Earth Day, trash, and the importance of stewardship

Today is Earth Day. I’m not really a minor holiday person, preferring to celebrate the big guns two or three times a year and skipping the rest. (Ask me my feelings on Valentine’s Day.) (On second thought: don’t). Earth Day falls into that category for me. I’ve been to Earth Day celebrations before and they just seem a little…meh. I already know about solar power and recycling and the destruction of the rainforest so those events always seem sort of distant and uninteresting.

Then, last year, my daughter and I celebrated Earth Day by picking up trash with the annual Friends of Acadia roadside clean-up.

I’ve never had such an interesting outing with one of my kids.

She walked about two miles along Route 3 with me over the course of three chilly hours. She climbed under bushes, up hills, and through swamps to get to stray cans and plastic bags. She counted cigarette butts. She hauled bags of trash around that were larger than she was.

She had a blast. She took her role as the smallest person on our squad seriously and shimmied into otherwise unreachable places. We chatted about plants and animals and why do people smoke cigarettes anyway. She whined less than she does on a two-mile hike even though she was working much, much harder.


Because she felt useful. Because she could see the difference. Because this wasn’t a rainforest thousands of miles away full of animals she couldn’t imagine. It was a road that we drive almost daily, we were being watched by chickadees and red squirrels, and we were making things better for them.

This is the beginning of teaching stewardship. Enjoying the outdoors isn’t just about foraging, fishing, or hiking a good trail. It isn’t just about taking. It’s about returning a little good to a place that you love. It’s about undoing damage and trying to make our use of the land sustainable. It’s about caring for the world that cares for you. Eventually, hopefully, that kind of thinking leads to recycling, solar power, and preserving the rainforest. But for us, it starts with picking up trash.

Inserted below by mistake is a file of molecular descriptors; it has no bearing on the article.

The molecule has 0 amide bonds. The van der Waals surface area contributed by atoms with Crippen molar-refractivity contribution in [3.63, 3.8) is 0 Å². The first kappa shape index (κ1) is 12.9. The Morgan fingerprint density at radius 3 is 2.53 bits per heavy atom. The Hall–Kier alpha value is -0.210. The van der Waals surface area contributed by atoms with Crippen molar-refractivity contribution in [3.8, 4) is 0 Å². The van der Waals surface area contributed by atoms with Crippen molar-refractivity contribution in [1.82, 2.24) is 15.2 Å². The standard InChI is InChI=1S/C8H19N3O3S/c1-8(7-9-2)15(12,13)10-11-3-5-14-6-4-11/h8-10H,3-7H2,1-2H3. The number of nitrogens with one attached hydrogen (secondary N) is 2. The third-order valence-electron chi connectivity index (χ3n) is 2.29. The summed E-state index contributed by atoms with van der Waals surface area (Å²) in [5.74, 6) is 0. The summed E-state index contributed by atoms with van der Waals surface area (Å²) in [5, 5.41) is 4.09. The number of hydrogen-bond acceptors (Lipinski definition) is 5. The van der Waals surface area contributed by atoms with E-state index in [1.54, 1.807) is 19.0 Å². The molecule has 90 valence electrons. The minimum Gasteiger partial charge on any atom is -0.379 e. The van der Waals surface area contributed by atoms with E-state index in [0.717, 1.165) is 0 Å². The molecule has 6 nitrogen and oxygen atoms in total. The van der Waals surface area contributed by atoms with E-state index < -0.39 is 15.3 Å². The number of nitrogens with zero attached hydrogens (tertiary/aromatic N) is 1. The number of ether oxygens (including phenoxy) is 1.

We’ll be out there again this Saturday in latex gloves and fleeces, this time joined by my son who, at five, can finally be trusted to not run into Route 3 traffic. Honk and wave if you see us. Or, better yet, join us. You can register here at Friends of Acadia for the clean up.

(Incidentally, rumor is that there will be beer, too.)

Acadia too far? Here are some other clean-up options:

Hirundo Wildlife Refuge in Old Town is holding a trail spruce up day. More information here

Hermon is holding a community clean up day. More information here

Friends of Fort Knox is holding a park clean up day. You’ll even get a fort tour as a thank you! More information here

If none of these options work, you can do what my kids did last weekend. We took the dog and two grocery bags and had our own clean up walk on our own road. Because every day is Earth Day in your own backyard.

Cherie Galyean

About Cherie Galyean

In a perfect world, Cherie Galyean would spend hours every day chasing her kids up hiking trails, pretending to garden, and baking things. Instead, she works full-time in the non-profit sector and fits those other things in-between loads of laundry in her free time. A Maine native with multiple hometowns, she currently lives on Mount Desert Island with her husband, seven-year-old daughter, five-year-old son, and the best shelter mutt in the world.